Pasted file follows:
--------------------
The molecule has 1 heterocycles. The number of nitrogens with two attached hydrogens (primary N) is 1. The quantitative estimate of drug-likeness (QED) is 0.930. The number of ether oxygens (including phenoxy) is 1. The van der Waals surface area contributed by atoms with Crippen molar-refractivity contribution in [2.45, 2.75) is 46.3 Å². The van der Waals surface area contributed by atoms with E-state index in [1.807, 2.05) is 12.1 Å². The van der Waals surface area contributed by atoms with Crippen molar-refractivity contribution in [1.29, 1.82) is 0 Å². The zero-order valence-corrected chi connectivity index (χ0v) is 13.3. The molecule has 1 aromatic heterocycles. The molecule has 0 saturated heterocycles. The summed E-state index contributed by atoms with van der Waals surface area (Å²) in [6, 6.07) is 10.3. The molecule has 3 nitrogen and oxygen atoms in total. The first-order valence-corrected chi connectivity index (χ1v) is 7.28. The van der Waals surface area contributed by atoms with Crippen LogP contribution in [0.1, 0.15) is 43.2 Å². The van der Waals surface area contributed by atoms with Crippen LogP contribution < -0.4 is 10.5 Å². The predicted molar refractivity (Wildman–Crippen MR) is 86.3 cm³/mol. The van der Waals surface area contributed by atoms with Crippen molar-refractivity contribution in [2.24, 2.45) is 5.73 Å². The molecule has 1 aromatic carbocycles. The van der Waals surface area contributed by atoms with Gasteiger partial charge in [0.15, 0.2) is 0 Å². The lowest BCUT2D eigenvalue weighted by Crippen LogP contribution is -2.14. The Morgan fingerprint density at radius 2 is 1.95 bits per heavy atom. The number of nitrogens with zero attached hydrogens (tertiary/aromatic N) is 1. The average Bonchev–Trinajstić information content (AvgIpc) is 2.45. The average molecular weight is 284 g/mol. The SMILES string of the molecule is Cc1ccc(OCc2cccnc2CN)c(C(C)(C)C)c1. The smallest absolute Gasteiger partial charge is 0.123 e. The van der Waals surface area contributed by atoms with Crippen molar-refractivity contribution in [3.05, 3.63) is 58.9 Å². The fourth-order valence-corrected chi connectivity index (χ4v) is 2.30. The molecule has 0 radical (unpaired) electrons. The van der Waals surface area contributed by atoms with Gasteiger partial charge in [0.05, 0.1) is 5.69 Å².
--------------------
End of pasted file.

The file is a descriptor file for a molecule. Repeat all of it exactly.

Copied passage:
The molecule has 1 heterocycles. The number of nitrogens with two attached hydrogens (primary N) is 1. The quantitative estimate of drug-likeness (QED) is 0.930. The number of ether oxygens (including phenoxy) is 1. The van der Waals surface area contributed by atoms with Crippen molar-refractivity contribution in [2.45, 2.75) is 46.3 Å². The van der Waals surface area contributed by atoms with E-state index in [1.807, 2.05) is 12.1 Å². The van der Waals surface area contributed by atoms with Crippen molar-refractivity contribution in [1.29, 1.82) is 0 Å². The zero-order valence-corrected chi connectivity index (χ0v) is 13.3. The molecule has 1 aromatic heterocycles. The molecule has 0 saturated heterocycles. The summed E-state index contributed by atoms with van der Waals surface area (Å²) in [6, 6.07) is 10.3. The molecule has 3 nitrogen and oxygen atoms in total. The first-order valence-corrected chi connectivity index (χ1v) is 7.28. The van der Waals surface area contributed by atoms with Crippen LogP contribution in [0.1, 0.15) is 43.2 Å². The van der Waals surface area contributed by atoms with Crippen LogP contribution < -0.4 is 10.5 Å². The predicted molar refractivity (Wildman–Crippen MR) is 86.3 cm³/mol. The van der Waals surface area contributed by atoms with Crippen molar-refractivity contribution in [2.24, 2.45) is 5.73 Å². The molecule has 1 aromatic carbocycles. The van der Waals surface area contributed by atoms with Gasteiger partial charge in [0.15, 0.2) is 0 Å². The lowest BCUT2D eigenvalue weighted by Crippen LogP contribution is -2.14. The Morgan fingerprint density at radius 2 is 1.95 bits per heavy atom. The number of nitrogens with zero attached hydrogens (tertiary/aromatic N) is 1. The average Bonchev–Trinajstić information content (AvgIpc) is 2.45. The average molecular weight is 284 g/mol. The SMILES string of the molecule is Cc1ccc(OCc2cccnc2CN)c(C(C)(C)C)c1. The smallest absolute Gasteiger partial charge is 0.123 e. The van der Waals surface area contributed by atoms with Crippen molar-refractivity contribution in [3.05, 3.63) is 58.9 Å². The fourth-order valence-corrected chi connectivity index (χ4v) is 2.30. The molecule has 0 radical (unpaired) electrons. The van der Waals surface area contributed by atoms with Gasteiger partial charge in [0.05, 0.1) is 5.69 Å².